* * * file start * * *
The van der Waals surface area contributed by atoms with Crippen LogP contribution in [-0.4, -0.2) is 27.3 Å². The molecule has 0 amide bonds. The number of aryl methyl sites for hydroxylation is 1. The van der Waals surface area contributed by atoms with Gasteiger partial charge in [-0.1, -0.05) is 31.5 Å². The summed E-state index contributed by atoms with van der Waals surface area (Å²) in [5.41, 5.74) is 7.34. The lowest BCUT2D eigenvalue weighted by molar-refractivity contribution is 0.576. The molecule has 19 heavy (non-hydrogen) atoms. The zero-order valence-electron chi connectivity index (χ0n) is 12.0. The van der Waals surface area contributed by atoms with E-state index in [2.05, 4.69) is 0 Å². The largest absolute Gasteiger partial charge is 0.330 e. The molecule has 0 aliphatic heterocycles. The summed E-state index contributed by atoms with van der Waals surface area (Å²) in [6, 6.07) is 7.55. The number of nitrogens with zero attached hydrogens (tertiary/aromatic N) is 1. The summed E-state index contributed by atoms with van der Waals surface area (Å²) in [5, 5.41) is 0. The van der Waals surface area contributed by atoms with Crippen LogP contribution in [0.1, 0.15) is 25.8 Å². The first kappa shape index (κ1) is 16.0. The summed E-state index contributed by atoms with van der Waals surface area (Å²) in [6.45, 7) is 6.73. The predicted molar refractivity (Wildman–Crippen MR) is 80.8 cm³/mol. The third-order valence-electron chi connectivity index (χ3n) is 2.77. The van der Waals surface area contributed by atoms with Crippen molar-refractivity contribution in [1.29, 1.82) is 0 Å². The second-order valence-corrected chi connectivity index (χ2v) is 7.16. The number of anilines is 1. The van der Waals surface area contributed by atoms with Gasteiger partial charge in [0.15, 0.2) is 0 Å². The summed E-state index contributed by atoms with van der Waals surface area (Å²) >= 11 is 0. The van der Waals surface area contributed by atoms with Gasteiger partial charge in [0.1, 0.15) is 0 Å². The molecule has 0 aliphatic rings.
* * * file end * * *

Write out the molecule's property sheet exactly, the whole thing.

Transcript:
The van der Waals surface area contributed by atoms with Crippen LogP contribution in [-0.4, -0.2) is 27.3 Å². The molecule has 0 amide bonds. The number of aryl methyl sites for hydroxylation is 1. The van der Waals surface area contributed by atoms with Gasteiger partial charge in [-0.1, -0.05) is 31.5 Å². The summed E-state index contributed by atoms with van der Waals surface area (Å²) in [5.41, 5.74) is 7.34. The lowest BCUT2D eigenvalue weighted by molar-refractivity contribution is 0.576. The molecule has 19 heavy (non-hydrogen) atoms. The zero-order valence-electron chi connectivity index (χ0n) is 12.0. The van der Waals surface area contributed by atoms with E-state index in [2.05, 4.69) is 0 Å². The largest absolute Gasteiger partial charge is 0.330 e. The molecule has 0 aliphatic heterocycles. The summed E-state index contributed by atoms with van der Waals surface area (Å²) in [6, 6.07) is 7.55. The number of nitrogens with zero attached hydrogens (tertiary/aromatic N) is 1. The summed E-state index contributed by atoms with van der Waals surface area (Å²) in [5, 5.41) is 0. The van der Waals surface area contributed by atoms with Crippen LogP contribution in [0.1, 0.15) is 25.8 Å². The first kappa shape index (κ1) is 16.0. The summed E-state index contributed by atoms with van der Waals surface area (Å²) in [6.45, 7) is 6.73. The predicted molar refractivity (Wildman–Crippen MR) is 80.8 cm³/mol. The third-order valence-electron chi connectivity index (χ3n) is 2.77. The van der Waals surface area contributed by atoms with Crippen molar-refractivity contribution in [1.29, 1.82) is 0 Å². The second-order valence-corrected chi connectivity index (χ2v) is 7.16. The number of anilines is 1. The van der Waals surface area contributed by atoms with Gasteiger partial charge in [0.15, 0.2) is 0 Å². The summed E-state index contributed by atoms with van der Waals surface area (Å²) >= 11 is 0. The van der Waals surface area contributed by atoms with Gasteiger partial charge in [0.1, 0.15) is 0 Å². The molecule has 0 aliphatic rings.